Four-day work week

Civil servants in the US state of Utah are about to switch to a four-day work week. It’s not voluntary. Everyone will work 10 hours a day for four days, and some will have to change their hours so the public will not be hugely inconvenienced.

The state is making no bones about the reason. This is serious stuff.

Governor Jon Huntsman, a first-term Republican, has introduced the change, which will affect the majority of state employees, in an attempt to reduce the state’s carbon footprint, increase energy efficiency, improve customer service and provide workers more flexibility.

Yeah, right. What is it about politicians that they figure we’ll grab their Kool-Aid and swallow it.

In fact:

“One of the jokes is that one of the biggest benefits will be for golf courses,” said Ryan Walker, 49, an information technology director….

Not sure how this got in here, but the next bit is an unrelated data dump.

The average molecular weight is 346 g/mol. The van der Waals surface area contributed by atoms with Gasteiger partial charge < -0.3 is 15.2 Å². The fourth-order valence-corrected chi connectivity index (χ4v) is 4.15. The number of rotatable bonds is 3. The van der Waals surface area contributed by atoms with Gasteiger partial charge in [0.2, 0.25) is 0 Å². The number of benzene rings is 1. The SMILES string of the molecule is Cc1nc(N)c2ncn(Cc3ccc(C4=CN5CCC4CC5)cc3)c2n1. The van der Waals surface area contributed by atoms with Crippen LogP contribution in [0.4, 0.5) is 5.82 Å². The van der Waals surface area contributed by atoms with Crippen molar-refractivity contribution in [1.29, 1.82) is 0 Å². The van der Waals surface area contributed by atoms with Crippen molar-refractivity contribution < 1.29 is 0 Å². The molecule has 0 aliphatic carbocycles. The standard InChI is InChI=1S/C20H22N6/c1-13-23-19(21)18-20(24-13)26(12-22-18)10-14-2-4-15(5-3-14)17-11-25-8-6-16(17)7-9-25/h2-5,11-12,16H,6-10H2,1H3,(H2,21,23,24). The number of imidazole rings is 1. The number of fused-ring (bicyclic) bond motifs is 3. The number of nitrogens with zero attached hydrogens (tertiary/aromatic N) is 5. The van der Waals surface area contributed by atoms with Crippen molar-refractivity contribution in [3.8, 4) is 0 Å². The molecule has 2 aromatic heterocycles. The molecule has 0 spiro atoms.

“”I’m thrilled,” said Rose Kenworthy, 58, an executive secretary at the Utah Department of Environmental Quality. “Now I can do anything I want. I can have lunch with my friends, spend time with my grandchildren or just chill out.”

Sheldon Wood, 48, who writes property tax software, plans on using his three-day weekends to go into the mountains to hike and bike with his wife, also a state employee.

So, with the governor’s mealy-mouthed justification exposed as the nonsense anyone would instinctively recognise as political poop out of the way, we need to know if this is really good. I think most people enjoy more days off in a row, even if the hours work out the same.

The ministry of finance has started Thailand’s first serious programme of work-at-home for its research department, which is not a four-day week by any stretch. But it is a sign that employers should open up to the concept of working hours that are friendly to the workers as well as to the business, even if that business is government.


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